Don’t let foot pain affect your quality of life. Achilles tendonitis is a prevalent overuse injury that affects the Achilles tendon. 

The latter is a tissue band connecting the calf muscle to the heel bone. It causes stiffness and pain in the back of the heel, especially in the morning or after activity.

Runners and athletes participating in jumping sports are particularly susceptible to this kind of tendonitis. However, anyone who increases their activity level too quickly or needs to warm up before exercise can develop this condition properly.

It Can Be Preventable With Exercise

The good news is that Achilles tendon injury is often preventable. Adding these five simple exercises to your daily activities can strengthen the muscles that support your Achilles tendon and improve its flexibility, reducing your risk of injury.

While these exercises can help prevent tendonitis, they are not a substitute for professional help. If you experience pain in your Achilles tendon, consult a foot doctor for proper diagnosis and treatment.

1. Calf Raises

Calf raises are a classic exercise for strengthening the calf muscles. These muscles are crucial in supporting the Achilles tendon. Here’s how to do Achilles tendon exercises:

  • Stand with your feet shoulder-width apart and hold onto a wall or chair for balance.
  • Rise onto your toes, squeezing your calf muscles at the top of the movement.
  • Hold briefly, then slowly lower your heels to the starting position.
  • Aim for three sets of 15 repetitions.

Calf raises can be performed on flat ground, or an extra challenge can be added by being performed on a step with your heels hanging off the edge. It increases the range of motion in the stretch.

2. Eccentric Calf Raises

Eccentric calf raises focus on the lowering portion of the movement, which is often the most challenging part of the Achilles tendon injury. Here’s how to do them:

  • Stand on a step with the balls of your feet, specifically on the edge, and your heels hanging off.
  • Rise onto your toes using both legs.
  • Slowly lower yourself down your heel first, focusing on controlling the movement.
  • Aim for three sets of 10-12 repetitions.

3. Toe Raises

This simple exercise can be done almost anywhere to improve ankle mobility and flexibility in the calf muscles. Here’s how to do them:

  • Sit in a chair with your feet entirely flat on the floor.
  • Slowly raise your toes off the ground as high as you comfortably can.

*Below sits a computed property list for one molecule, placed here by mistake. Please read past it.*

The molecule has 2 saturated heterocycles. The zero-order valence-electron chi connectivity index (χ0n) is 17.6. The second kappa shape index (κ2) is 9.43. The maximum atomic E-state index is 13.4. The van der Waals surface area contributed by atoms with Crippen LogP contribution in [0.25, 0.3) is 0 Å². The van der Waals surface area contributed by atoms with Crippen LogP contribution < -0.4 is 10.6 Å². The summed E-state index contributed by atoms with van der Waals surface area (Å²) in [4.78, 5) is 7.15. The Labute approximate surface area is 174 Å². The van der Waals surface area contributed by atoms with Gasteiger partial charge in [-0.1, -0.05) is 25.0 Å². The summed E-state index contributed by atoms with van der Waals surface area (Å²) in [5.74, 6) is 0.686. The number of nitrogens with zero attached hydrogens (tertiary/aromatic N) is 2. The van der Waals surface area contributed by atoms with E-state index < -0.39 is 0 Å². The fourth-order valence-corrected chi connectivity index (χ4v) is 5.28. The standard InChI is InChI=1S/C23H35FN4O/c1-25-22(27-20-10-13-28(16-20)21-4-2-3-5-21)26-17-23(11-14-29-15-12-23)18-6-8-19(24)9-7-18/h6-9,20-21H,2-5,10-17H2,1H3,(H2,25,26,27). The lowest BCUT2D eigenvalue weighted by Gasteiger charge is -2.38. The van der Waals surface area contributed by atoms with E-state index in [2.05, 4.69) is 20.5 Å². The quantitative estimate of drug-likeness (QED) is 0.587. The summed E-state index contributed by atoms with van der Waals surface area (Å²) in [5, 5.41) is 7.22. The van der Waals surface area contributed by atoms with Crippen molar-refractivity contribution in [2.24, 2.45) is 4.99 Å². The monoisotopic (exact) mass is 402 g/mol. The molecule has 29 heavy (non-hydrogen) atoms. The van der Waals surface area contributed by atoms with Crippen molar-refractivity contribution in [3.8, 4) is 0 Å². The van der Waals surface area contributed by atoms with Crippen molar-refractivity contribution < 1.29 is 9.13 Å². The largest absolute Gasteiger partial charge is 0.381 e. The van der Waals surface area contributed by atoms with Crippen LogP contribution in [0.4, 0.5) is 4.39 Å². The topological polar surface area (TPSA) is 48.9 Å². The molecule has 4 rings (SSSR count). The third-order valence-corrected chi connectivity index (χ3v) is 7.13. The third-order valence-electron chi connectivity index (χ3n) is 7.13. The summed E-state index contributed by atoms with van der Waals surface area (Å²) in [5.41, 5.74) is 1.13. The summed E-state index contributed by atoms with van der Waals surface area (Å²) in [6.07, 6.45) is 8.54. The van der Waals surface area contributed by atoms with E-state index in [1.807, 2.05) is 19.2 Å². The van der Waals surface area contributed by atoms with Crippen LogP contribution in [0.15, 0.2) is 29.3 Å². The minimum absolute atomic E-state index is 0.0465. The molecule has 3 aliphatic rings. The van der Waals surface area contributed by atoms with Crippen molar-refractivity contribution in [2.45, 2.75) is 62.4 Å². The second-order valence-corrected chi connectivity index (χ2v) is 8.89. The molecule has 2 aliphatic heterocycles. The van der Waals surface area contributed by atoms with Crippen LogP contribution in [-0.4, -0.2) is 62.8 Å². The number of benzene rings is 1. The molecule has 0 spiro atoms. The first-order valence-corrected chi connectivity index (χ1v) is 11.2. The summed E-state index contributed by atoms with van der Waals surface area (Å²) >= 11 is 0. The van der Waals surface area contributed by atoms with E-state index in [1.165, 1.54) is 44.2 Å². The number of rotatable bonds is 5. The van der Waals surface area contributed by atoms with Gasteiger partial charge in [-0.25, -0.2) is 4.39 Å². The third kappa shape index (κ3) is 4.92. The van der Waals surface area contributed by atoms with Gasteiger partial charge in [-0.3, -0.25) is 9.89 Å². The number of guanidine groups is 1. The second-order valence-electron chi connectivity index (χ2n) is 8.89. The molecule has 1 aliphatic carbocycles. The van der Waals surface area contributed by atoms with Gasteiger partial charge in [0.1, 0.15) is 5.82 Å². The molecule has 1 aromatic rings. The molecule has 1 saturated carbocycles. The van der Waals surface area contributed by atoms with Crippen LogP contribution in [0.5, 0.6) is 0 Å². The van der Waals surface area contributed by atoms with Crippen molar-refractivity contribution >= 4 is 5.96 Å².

• Hold for a second, then lower your toes back down.
  • Aim for three sets of 15 repetitions to relieve a sore Achilles tendon.

For an added challenge, you can also do toe raises with a resistance band wrapped around the balls of your feet.

4. Calf Stretch with a Towel

Stretching your calves regularly is essential for preventing Achilles pain. This stretch can be done while seated. Here’s how to do it:

  • Begin by sitting on the floor. Extend your legs slightly forward and loop a towel around the ball of one foot.
  • Hold tightly both ends of the towel and gently pull it back towards you until you feel a stretch in your calf.
  • Hold for 30 seconds, then repeat on the other side.
  • Aim for 2-3 sets per leg.

5. Wall Calf Stretch

This exercise can provide relief for a ruptured Achilles tendon. This stretch offers a deep stretch for the Achilles tendon and the muscles in your calves. Here’s how to do it:

  • Stand arm’s length from a wall. Hands placed flat against it.
  • Step one leg back, your heel flat on the floor, and your front knee bent slightly.
  • Lean into the wall until you feel a stretch in your back calf.
  • Hold for 30 seconds, then repeat on the other side.
  • Aim for 2-3 sets per leg.

Recovery and Rehabilitation for Existing Achilles Tendonitis

If you’re already experiencing tendonitis, these exercises can still be helpful in your recovery process. Still, it’s crucial to modify them based on your pain level and with the guidance of a healthcare professional. Here’s what to keep in mind:

In the initial stages, prioritize reducing inflammation and pain. Apply ice packs to the affected area for 15-20 minutes several times daily. 

Over-the-counter medications, such as ibuprofen, can also help alleviate pain, but be sure to follow the dosage instructions carefully.

Start with low-impact exercises like walking in shallow water or cycling. Gradually reintroduce strengthening exercises like calf raises but with fewer repetitions and lighter weights. Eccentric calf raises are particularly beneficial during recovery.

Consulting an Achilles tendonitis treatment expert or physical therapist can be highly beneficial. They can develop a customized rehabilitation program to promote healing with specific stretches, strengthening exercises, and modalities like ultrasound or electrical stimulation.

Importance of Rest and Recovery

Remember, allowing your body adequate rest and recovery is vital for preventing and healing tendonitis. Here are some additional tips:

Consider incorporating active rest days into your routine where you engage in low-impact activities like walking or gentle stretching.

Aim for 7-8 hours of quality sleep each night. Sleep lets your body repair and rebuild tissues, promoting healing.

achilles tendonitis

Seek a Foot Doctor’s Help

Incorporating these exercise tips and listening to your body can significantly reduce your risk of tendonitis.

Are you suffering from Achilles tendonitis? Don’t risk further injury! Remember, prevention is always better than cure. 

Contact Foot & Ankle Centers today for a personalized treatment plan and get back on your feet pain-free. Call or visit our website to schedule an appointment!